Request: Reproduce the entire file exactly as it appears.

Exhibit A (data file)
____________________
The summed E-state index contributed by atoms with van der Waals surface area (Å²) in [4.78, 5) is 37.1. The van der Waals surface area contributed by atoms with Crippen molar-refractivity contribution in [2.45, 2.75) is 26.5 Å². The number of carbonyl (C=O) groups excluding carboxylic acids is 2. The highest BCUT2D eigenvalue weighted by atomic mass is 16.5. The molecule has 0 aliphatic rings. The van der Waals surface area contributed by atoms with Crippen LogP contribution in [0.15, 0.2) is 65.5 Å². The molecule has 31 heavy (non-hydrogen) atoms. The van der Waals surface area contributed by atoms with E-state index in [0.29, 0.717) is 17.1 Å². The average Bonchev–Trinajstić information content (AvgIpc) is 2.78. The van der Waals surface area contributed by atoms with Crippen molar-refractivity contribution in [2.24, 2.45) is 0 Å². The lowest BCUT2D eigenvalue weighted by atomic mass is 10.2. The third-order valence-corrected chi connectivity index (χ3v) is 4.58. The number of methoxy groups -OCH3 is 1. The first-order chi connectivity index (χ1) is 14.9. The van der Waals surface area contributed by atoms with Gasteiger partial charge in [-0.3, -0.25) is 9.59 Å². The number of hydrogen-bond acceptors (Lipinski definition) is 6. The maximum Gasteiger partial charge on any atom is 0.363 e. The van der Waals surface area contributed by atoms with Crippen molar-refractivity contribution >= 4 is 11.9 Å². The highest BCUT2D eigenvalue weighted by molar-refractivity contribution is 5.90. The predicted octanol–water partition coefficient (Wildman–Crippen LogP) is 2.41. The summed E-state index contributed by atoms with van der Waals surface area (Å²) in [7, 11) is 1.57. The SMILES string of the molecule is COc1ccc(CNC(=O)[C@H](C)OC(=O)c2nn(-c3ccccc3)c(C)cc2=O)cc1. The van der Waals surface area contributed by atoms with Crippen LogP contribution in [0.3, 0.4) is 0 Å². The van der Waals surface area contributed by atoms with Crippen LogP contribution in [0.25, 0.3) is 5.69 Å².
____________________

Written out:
The summed E-state index contributed by atoms with van der Waals surface area (Å²) in [4.78, 5) is 37.1. The van der Waals surface area contributed by atoms with Crippen molar-refractivity contribution in [2.45, 2.75) is 26.5 Å². The number of carbonyl (C=O) groups excluding carboxylic acids is 2. The highest BCUT2D eigenvalue weighted by atomic mass is 16.5. The molecule has 0 aliphatic rings. The van der Waals surface area contributed by atoms with Crippen LogP contribution in [0.15, 0.2) is 65.5 Å². The molecule has 31 heavy (non-hydrogen) atoms. The van der Waals surface area contributed by atoms with E-state index in [0.29, 0.717) is 17.1 Å². The average Bonchev–Trinajstić information content (AvgIpc) is 2.78. The van der Waals surface area contributed by atoms with Crippen molar-refractivity contribution in [2.24, 2.45) is 0 Å². The lowest BCUT2D eigenvalue weighted by atomic mass is 10.2. The third-order valence-corrected chi connectivity index (χ3v) is 4.58. The number of methoxy groups -OCH3 is 1. The first-order chi connectivity index (χ1) is 14.9. The van der Waals surface area contributed by atoms with Gasteiger partial charge in [-0.3, -0.25) is 9.59 Å². The number of hydrogen-bond acceptors (Lipinski definition) is 6. The maximum Gasteiger partial charge on any atom is 0.363 e. The van der Waals surface area contributed by atoms with Crippen molar-refractivity contribution >= 4 is 11.9 Å². The highest BCUT2D eigenvalue weighted by molar-refractivity contribution is 5.90. The predicted octanol–water partition coefficient (Wildman–Crippen LogP) is 2.41. The summed E-state index contributed by atoms with van der Waals surface area (Å²) in [7, 11) is 1.57. The SMILES string of the molecule is COc1ccc(CNC(=O)[C@H](C)OC(=O)c2nn(-c3ccccc3)c(C)cc2=O)cc1. The van der Waals surface area contributed by atoms with Crippen LogP contribution in [0.3, 0.4) is 0 Å². The van der Waals surface area contributed by atoms with Crippen LogP contribution in [0.25, 0.3) is 5.69 Å².